Aren't you supposing at the beginning that $\displaystyle s = 999$ and $\displaystyle s = 999$?
It's not that I suppose (i.e., assume); I just note that taking these values makes the statement after $\displaystyle \exists$ true; therefore, the existential statement is true.

Quote:

How's this supposition lead to the truth of conclusion?
There does not have to be a causal connection between the premise and the conclusion in order for the (material) implication to be true. Ultimately, the reason for this is the definition given above. Philosophers may argue about other definitions. Relevance logic has a different concept of implication.
• Dec 29th 2010, 11:11 AM
x3bnm
Quote:

Originally Posted by emakarov
Look at the definition of when a first-order formula is true. "If A, then B" is true if A is false or B is true. So, "If 4 = 17 * 999, then 17 = 1 or 999 = 1" is true because the premise is false.

It's not that I suppose (i.e., assume); I just note that taking these values makes the statement after $\displaystyle \exists$ true; therefore, the existential statement is true.

There does not have to be a causal connection between the premise and the conclusion in order for the (material) implication to be true. Ultimately, the reason for this is the definition given above. Philosophers may argue about other definitions. Relevance logic has a different concept of implication.

AAAAA....Now i get it. Thanks a lot. This stuff is interesting.(Happy)
• Jan 5th 2011, 09:05 AM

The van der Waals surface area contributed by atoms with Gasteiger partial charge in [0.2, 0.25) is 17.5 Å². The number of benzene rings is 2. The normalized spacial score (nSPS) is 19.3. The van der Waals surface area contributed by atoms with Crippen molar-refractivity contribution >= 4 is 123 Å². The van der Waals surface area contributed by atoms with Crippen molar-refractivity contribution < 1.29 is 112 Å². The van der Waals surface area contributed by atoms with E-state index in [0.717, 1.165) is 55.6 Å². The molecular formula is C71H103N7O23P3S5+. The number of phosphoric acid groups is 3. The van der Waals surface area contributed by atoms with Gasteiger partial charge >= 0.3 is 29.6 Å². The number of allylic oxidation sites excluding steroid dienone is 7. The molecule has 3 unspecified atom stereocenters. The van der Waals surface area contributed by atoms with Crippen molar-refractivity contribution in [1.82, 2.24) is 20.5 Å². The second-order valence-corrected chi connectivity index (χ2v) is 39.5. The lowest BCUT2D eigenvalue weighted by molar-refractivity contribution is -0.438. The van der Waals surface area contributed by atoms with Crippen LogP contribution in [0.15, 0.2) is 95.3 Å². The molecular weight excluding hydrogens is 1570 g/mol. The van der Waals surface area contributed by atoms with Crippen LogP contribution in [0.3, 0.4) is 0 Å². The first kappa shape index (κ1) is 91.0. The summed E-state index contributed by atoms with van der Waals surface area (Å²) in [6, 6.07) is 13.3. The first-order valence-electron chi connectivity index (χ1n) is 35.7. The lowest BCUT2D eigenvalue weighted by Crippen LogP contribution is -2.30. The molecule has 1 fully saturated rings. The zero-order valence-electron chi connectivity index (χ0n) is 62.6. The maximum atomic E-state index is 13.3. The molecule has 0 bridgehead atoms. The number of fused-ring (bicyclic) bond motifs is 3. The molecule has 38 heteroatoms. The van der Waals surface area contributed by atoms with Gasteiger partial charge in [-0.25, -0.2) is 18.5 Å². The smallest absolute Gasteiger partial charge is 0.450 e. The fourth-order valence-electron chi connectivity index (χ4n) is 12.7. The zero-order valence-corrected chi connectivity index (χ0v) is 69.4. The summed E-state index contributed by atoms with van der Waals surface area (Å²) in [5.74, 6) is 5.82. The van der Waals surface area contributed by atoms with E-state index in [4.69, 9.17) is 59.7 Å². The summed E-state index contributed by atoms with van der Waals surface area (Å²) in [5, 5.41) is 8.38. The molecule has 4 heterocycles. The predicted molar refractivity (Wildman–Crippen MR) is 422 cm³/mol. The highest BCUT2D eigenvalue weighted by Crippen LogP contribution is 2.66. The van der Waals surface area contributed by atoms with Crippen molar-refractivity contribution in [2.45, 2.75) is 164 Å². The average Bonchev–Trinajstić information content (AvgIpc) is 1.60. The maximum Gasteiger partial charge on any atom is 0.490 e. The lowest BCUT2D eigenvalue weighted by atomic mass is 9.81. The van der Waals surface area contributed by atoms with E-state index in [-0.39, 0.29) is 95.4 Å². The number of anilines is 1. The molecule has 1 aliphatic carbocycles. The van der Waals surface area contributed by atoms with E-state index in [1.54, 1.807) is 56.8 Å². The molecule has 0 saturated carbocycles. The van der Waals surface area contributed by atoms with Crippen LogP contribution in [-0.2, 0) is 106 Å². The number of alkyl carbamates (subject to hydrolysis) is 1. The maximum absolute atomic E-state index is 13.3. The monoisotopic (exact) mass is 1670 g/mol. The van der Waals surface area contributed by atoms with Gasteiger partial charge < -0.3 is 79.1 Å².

x3bnm
Although I marked this thread "Solved'' previously I am still having problems understanding quantified statement.

Sorry for reopening this thread but it's bothering me past couple of days. i couldn't help it.

The definition of prime number is which i mark as (1):

$\displaystyle n\, is\, prime\, \Leftrightarrow \,\forall\, r,s \in \mathbb{Z}^+ \,,\, if\, n\, = r.s\,\, then\, r = 1\, or\, s = 1\,\,\,\,\,\,\,\,\,\,\,\,(1)$

I wanted to use the same statement using existential symbol. But then emakarov said:

Quote:

Originally Posted by emakarov
$\displaystyle n\, is\, prime\, \Leftrightarrow \,\exists\, r,s \in \mathbb{Z}^+,\, if\, n\, = r.s\,\, then\, r = 1\, or\, s = 1$

This equivalence is false. Indeed, consider n = 4. Then there exist r = 17 and s = 999 such that n = r * s implies r = 1 or s = 1. The implication is true because the premise is false. Thus, the right-hand side of the equivalence is true while the left-hand side is false.

Now I can say the same thing as emakarov said for definition of prime number marked as (1), can't i?

Say r = 17 and s = 999 and n = 4. So the premise of (1) is false but implication is true.

So the right side of equivalence (1) is true but left side is false. Where am i making mistake?

Can anyone kindly point out err in my reasoning?
• Jan 5th 2011, 11:36 AM
emakarov
Quote:

Now I can say the same thing as emakarov said for definition of prime number marked as (1), can't i?
To declare the right-hand side of (1) true, one must check all possible r and s, not just r = 17 and s = 999. In particular, for r = s = 2 (and n = 4), the proposition "if n = r * s, then r = 1 or s =1" is false because the premise is true, but the conclusion is false. This one counterexample makes the whole universal quantification false.
• Jan 6th 2011, 07:23 PM
x3bnm
Quote:

Originally Posted by emakarov
To declare the right-hand side of (1) true, one must check all possible r and s, not just r = 17 and s = 999. In particular, for r = s = 2 (and n = 4), the proposition "if n = r * s, then r = 1 or s =1" is false because the premise is true, but the conclusion is false. This one counterexample makes the whole universal quantification false.

So for "For All" statement I have to check for all possible values in the domain that makes the quantified statement true or false and if i find a counterexample the statement is false.

Thanks for clearing that up. That's it I have no more question. Again thanks for taking the time explaining this.